It isn’t often that I will list a replay mode in a review, but here we are. The replay system is done so well in Monster Energy Supercross 3 that I just had to list it. First, the graphics in the replays left me questioning at times whether the game was real or not.
Second, the vantage points of the replay system can really help you understand where you may be struggling at a certain track. I found myself watching multiple replays of full races for multiple reasons, and every one of them was as enjoyable as the last.
Depth is inevitably an issue for a game that is officially licensed to a smaller sport like supercross (no offense meant as I love supercross), but Milestone has done an admirable job here with the depth of the title. The title offers a robust career mode, a championship mode, online mode(s), time attack, challenge mode and the newly introduced track creator (and more).
I found myself spending the vast majority of my time in career mode, but there is no right or wrong approach to MESC 3. There are enough options and avenues here to keep me invested in the game long after release, and that is a nice surprise in the motorcycle racing genre.
Overall Bike Physics
It seems every year Milestone is tweaking the physics system in the MESC series, and that is not a bad thing because they have still been searching for that perfect balance. This physics system is the best collective effort Milestone has put together so far, but that doesn’t mean it does not have some problems, which I will get to in a later section.
But on the positive side, the bike’s interaction with the track surface is outstanding. It’s some of the best I have ever encountered on a console to date.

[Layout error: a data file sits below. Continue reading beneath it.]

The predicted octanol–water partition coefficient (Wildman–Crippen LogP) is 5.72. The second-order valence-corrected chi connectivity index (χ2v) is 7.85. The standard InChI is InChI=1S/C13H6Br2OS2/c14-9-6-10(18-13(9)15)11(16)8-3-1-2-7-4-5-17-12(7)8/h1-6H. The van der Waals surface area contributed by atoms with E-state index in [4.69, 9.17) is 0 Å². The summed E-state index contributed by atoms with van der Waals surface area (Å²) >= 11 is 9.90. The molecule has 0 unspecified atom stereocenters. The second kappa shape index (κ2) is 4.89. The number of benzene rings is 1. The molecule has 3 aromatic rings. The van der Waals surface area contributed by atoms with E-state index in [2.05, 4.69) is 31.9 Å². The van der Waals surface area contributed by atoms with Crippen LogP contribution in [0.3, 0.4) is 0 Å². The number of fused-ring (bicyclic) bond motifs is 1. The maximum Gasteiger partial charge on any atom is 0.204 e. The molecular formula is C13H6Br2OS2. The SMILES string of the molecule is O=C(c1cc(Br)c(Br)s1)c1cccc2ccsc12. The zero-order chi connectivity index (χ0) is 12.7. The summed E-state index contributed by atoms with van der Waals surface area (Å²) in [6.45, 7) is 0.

The feel of the tire ripping through mud, sand, water or dirt can be felt and affects the way the bike grips, handles and accelerates throughout the race. The overall feel of the bike and the interaction with the surface variations is consistent and allowed me to understand what was possible, what should be attempted, and what was teetering on the edge of catastrophe.
What I Don’t Like
So, yes, I do like the physics, but occasionally I have seen my rider ping pong off other riders from side to side (which is reasonable) or bounce off their heads (which is not). This was an issue with the first game in the series, but some noticeable improvements were made in the second release.
This physics issue has not returned to the level it was at in the original MESC, but it feels a bit more prevalent in this title than it was in the last. It’s not a massive problem by any means, but it can and will be noticed by many playing the game.
Although seemingly a bit shorter this year, the load times can be a bit rough for Monster Energy Supercross 3. Does it detract from the overall enjoyment of the game? Not really, but the load times are long enough that they will become noticeable the longer your gaming session goes.
I’m not sure there is a motorcycle game that has been made that I have enjoyed as much as MESC 3. Whether you’re a supercross fan or not, this is one title that deserves to be in your rotation. Monster Energy Supercross 3 is a beautiful blend of arcade and sim that’s full of addictive and frustrating fun that will have you consistently wanting to tackle just one more race.